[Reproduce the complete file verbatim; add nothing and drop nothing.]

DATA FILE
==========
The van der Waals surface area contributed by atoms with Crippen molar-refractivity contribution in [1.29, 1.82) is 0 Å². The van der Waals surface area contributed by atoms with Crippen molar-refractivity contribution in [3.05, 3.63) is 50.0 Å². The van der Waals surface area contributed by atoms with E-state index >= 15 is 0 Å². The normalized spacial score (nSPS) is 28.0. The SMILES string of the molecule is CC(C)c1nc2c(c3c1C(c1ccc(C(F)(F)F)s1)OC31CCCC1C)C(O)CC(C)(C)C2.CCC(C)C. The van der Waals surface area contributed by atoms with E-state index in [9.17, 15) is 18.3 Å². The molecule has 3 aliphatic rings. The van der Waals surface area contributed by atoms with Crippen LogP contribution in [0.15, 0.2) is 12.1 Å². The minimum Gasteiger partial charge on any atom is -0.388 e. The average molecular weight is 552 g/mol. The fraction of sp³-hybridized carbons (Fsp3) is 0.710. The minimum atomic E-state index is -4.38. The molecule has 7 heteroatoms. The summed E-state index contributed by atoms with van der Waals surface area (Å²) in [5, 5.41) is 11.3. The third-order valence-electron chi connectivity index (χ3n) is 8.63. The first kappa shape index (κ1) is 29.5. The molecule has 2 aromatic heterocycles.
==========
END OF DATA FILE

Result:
The van der Waals surface area contributed by atoms with Crippen molar-refractivity contribution in [1.29, 1.82) is 0 Å². The van der Waals surface area contributed by atoms with Crippen molar-refractivity contribution in [3.05, 3.63) is 50.0 Å². The van der Waals surface area contributed by atoms with E-state index >= 15 is 0 Å². The normalized spacial score (nSPS) is 28.0. The SMILES string of the molecule is CC(C)c1nc2c(c3c1C(c1ccc(C(F)(F)F)s1)OC31CCCC1C)C(O)CC(C)(C)C2.CCC(C)C. The van der Waals surface area contributed by atoms with E-state index in [9.17, 15) is 18.3 Å². The molecule has 3 aliphatic rings. The van der Waals surface area contributed by atoms with Crippen LogP contribution in [0.15, 0.2) is 12.1 Å². The minimum Gasteiger partial charge on any atom is -0.388 e. The average molecular weight is 552 g/mol. The fraction of sp³-hybridized carbons (Fsp3) is 0.710. The minimum atomic E-state index is -4.38. The molecule has 7 heteroatoms. The summed E-state index contributed by atoms with van der Waals surface area (Å²) in [5, 5.41) is 11.3. The third-order valence-electron chi connectivity index (χ3n) is 8.63. The first kappa shape index (κ1) is 29.5. The molecule has 2 aromatic heterocycles.